My 10 year old son also has symptoms of inattentive ADHD (wihtout anxiety) and we have chosen not to medicate. Some of the things that we have done (based on my own extensive research) are The Listening Program, a self administered music listening program designed to improve one's auditory processing skills, I have modified his diet focusing on high protein, low carbs and avoiding processed foods. I also have him on a number of vitamin supplements, including Omega-3, L-carnitine and a few others. Take a look at Dr. Daniel Amen's website for some very interesting information on the subject. I hope that helps.
K.

My son will be seven in two months. Since he was four he was referred for testing for ADHD. He was diagnosed after a second opinion in kindergarten. I still refused medication. I began therapy for him, a type of behavioral therapy. Then he was threatened with getting left back and discharged from the smart and gifted program for lack of work and behavior. I gave in and tried daytrana. It's a patch and it works wonderfully. He lost some weight due to lack of appetite. I am monitoring that. He began to digest the medication too quickly, so I recently switched to concerta. I am going to start Monday the 19th. If you want to know how it goes, send me a message and I'll keep you posted. Bottom line; no one wants their child to be on medication, let alone have to deal with something like ADD/ADHD. Give it a shot. You never know. I have been amazed at the changes my son has shown me. He's much calmer, more behaved, more compliant, more focused and just a better thinker. I hope I helped. All the best to you and your family. Be well!!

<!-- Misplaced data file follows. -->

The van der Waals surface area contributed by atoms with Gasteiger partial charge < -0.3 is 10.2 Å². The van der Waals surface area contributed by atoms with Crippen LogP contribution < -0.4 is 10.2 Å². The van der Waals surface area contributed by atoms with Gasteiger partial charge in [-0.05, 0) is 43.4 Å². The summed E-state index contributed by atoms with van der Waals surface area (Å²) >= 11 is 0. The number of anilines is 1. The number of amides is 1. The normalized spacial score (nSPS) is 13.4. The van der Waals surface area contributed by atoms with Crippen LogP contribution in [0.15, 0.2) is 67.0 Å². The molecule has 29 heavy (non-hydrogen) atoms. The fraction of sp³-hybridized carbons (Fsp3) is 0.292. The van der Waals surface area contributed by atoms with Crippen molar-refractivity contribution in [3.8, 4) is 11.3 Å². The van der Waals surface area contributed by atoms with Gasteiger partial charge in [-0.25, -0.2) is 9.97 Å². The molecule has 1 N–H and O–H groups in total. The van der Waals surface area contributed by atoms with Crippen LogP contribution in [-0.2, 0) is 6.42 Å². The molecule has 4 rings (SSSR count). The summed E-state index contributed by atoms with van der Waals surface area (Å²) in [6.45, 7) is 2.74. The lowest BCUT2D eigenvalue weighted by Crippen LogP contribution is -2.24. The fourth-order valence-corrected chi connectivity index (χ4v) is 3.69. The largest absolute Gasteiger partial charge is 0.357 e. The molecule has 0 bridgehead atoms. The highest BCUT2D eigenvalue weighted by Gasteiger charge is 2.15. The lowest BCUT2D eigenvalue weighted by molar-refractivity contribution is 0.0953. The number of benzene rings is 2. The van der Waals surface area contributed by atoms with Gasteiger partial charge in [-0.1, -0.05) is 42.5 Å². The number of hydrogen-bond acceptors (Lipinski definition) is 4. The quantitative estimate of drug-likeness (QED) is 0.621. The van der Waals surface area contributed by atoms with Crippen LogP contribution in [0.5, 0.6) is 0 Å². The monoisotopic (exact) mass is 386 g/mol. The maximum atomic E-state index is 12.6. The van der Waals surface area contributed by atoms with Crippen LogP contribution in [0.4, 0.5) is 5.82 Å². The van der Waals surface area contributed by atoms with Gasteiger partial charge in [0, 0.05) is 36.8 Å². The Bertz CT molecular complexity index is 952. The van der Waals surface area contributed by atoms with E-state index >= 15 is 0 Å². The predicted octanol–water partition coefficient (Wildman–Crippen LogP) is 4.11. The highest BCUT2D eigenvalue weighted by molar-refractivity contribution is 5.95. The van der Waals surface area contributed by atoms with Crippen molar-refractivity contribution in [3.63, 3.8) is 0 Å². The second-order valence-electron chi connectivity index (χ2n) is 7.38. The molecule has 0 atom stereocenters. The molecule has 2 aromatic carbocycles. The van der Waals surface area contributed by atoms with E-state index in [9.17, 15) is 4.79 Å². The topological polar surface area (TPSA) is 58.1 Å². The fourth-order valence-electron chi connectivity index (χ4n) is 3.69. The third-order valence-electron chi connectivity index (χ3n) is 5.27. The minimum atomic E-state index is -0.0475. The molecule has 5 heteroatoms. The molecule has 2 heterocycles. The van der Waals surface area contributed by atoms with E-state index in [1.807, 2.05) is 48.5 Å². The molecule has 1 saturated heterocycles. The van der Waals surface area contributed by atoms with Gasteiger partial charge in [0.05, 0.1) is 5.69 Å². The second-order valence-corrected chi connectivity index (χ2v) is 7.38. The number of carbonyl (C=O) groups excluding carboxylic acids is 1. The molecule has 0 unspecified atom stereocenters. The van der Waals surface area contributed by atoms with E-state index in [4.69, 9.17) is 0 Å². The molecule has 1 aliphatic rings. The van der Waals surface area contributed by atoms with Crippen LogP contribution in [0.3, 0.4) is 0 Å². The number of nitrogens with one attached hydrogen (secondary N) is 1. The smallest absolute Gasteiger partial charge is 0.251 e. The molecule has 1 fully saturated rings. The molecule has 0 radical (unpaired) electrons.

Eliminate sugar, gluten, dairy, and eat organic.